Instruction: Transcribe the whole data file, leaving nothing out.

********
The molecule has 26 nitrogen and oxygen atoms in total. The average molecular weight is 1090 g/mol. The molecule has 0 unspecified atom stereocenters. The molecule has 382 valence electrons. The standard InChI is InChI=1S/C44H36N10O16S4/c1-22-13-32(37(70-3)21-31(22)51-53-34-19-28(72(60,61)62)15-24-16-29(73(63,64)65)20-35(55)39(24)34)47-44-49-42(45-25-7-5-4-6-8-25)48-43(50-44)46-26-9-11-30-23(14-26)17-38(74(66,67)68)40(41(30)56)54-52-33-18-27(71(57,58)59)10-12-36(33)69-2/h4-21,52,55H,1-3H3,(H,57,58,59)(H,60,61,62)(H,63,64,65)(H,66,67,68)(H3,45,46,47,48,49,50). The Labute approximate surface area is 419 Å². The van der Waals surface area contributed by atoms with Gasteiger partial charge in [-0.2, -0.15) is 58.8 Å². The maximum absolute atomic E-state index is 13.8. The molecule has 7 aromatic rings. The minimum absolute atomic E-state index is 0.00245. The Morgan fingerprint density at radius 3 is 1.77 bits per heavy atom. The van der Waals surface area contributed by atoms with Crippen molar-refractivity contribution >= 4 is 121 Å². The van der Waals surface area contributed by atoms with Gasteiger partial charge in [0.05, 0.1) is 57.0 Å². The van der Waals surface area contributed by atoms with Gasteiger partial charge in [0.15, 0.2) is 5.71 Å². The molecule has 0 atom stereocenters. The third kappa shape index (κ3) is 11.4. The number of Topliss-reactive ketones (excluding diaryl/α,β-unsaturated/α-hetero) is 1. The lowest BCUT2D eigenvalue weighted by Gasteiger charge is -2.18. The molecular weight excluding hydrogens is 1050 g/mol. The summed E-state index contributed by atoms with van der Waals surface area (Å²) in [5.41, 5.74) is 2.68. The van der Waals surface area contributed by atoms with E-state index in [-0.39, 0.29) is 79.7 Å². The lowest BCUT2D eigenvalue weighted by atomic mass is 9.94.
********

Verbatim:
The molecule has 26 nitrogen and oxygen atoms in total. The average molecular weight is 1090 g/mol. The molecule has 0 unspecified atom stereocenters. The molecule has 382 valence electrons. The standard InChI is InChI=1S/C44H36N10O16S4/c1-22-13-32(37(70-3)21-31(22)51-53-34-19-28(72(60,61)62)15-24-16-29(73(63,64)65)20-35(55)39(24)34)47-44-49-42(45-25-7-5-4-6-8-25)48-43(50-44)46-26-9-11-30-23(14-26)17-38(74(66,67)68)40(41(30)56)54-52-33-18-27(71(57,58)59)10-12-36(33)69-2/h4-21,52,55H,1-3H3,(H,57,58,59)(H,60,61,62)(H,63,64,65)(H,66,67,68)(H3,45,46,47,48,49,50). The Labute approximate surface area is 419 Å². The van der Waals surface area contributed by atoms with Gasteiger partial charge in [-0.2, -0.15) is 58.8 Å². The maximum absolute atomic E-state index is 13.8. The molecule has 7 aromatic rings. The minimum absolute atomic E-state index is 0.00245. The Morgan fingerprint density at radius 3 is 1.77 bits per heavy atom. The van der Waals surface area contributed by atoms with Crippen molar-refractivity contribution >= 4 is 121 Å². The van der Waals surface area contributed by atoms with Gasteiger partial charge in [0.05, 0.1) is 57.0 Å². The van der Waals surface area contributed by atoms with Gasteiger partial charge in [0.15, 0.2) is 5.71 Å². The molecule has 0 atom stereocenters. The third kappa shape index (κ3) is 11.4. The number of Topliss-reactive ketones (excluding diaryl/α,β-unsaturated/α-hetero) is 1. The lowest BCUT2D eigenvalue weighted by Gasteiger charge is -2.18. The molecular weight excluding hydrogens is 1050 g/mol. The summed E-state index contributed by atoms with van der Waals surface area (Å²) in [5.41, 5.74) is 2.68. The van der Waals surface area contributed by atoms with E-state index in [-0.39, 0.29) is 79.7 Å². The lowest BCUT2D eigenvalue weighted by atomic mass is 9.94.